European Commissioner Vice-President Neelie Kroes has blogged about it again: women are still under-represented in the ICT sector.
I continue to find it troubling that women are under-represented in the ICT sector at every level, and particularly in decision-making positions. And the situation doesn’t seem to be getting better.
I’m worried when people assume that ICT careers wouldn’t offer exciting opportunities for women. But if women are going into the sector and not being made to feel welcome, well, that worries me even more...
We need to make sure we aren’t putting barriers in the way of anyone, in particular that we aren’t keeping women from fulfilling their potential. And in particular that girls and young women, at the stage of career planning, are aware of what they can achieve in this sector...
Although we don’t know exactly what the under-representation rates are, she did write a ‘charged’ comment in an earlier blog, when she said: ‘Can anyone name a woman who set up and run their own huge ICT company? In that hall of fame, the names you think of are Jobs, Gates, the Google guys, the Skype guys, Zuckerberg and his friends. It’s time we saw a woman on that list.’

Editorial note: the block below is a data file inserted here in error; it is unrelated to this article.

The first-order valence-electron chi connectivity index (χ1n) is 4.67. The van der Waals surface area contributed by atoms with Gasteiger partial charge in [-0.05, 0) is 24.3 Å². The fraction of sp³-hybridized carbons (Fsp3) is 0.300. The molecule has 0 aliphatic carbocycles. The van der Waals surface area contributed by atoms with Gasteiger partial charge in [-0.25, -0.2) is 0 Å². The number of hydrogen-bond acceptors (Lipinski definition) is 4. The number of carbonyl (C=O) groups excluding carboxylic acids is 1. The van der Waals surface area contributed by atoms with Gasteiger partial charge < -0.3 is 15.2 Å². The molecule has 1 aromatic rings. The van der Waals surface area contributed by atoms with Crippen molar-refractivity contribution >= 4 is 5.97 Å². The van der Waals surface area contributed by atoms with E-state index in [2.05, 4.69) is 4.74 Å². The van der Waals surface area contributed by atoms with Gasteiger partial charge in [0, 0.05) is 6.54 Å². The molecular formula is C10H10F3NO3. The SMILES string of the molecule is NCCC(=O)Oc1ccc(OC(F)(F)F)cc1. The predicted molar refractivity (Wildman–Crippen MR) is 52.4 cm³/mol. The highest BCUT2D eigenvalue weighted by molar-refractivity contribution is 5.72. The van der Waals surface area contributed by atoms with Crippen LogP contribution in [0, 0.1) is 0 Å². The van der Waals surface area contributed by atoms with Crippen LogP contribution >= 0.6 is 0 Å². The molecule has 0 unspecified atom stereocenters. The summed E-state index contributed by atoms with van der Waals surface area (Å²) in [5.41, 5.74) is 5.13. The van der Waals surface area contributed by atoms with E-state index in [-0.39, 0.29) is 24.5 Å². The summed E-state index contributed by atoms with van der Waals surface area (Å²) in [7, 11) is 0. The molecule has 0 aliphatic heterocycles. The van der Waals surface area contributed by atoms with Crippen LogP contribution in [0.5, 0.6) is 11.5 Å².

In this week’s blog, the vice-president describes efforts in the European Union (such as the European Commission's Code of Best Practices for Women and ICT). She also refers to a recent meeting with European Parliament colleagues, who asked themselves why are women deterred, and what could be done about it.
It’s useful to know what the group concluded at the meeting. Is it because women do not feel welcomed? Is it because ICT professions are still generally associated with men? Or is it because - as one commentator put it - this passion is more common in men than in women, and that maybe it's better to just accept that many women would rather work in a different field?
The meeting’s conclusions will feed into a ‘bigger gathering’ in October. Meanwhile, the vice-president asks: Do you share these concerns? What do you think the European Commission, the industry and our education system could do about them?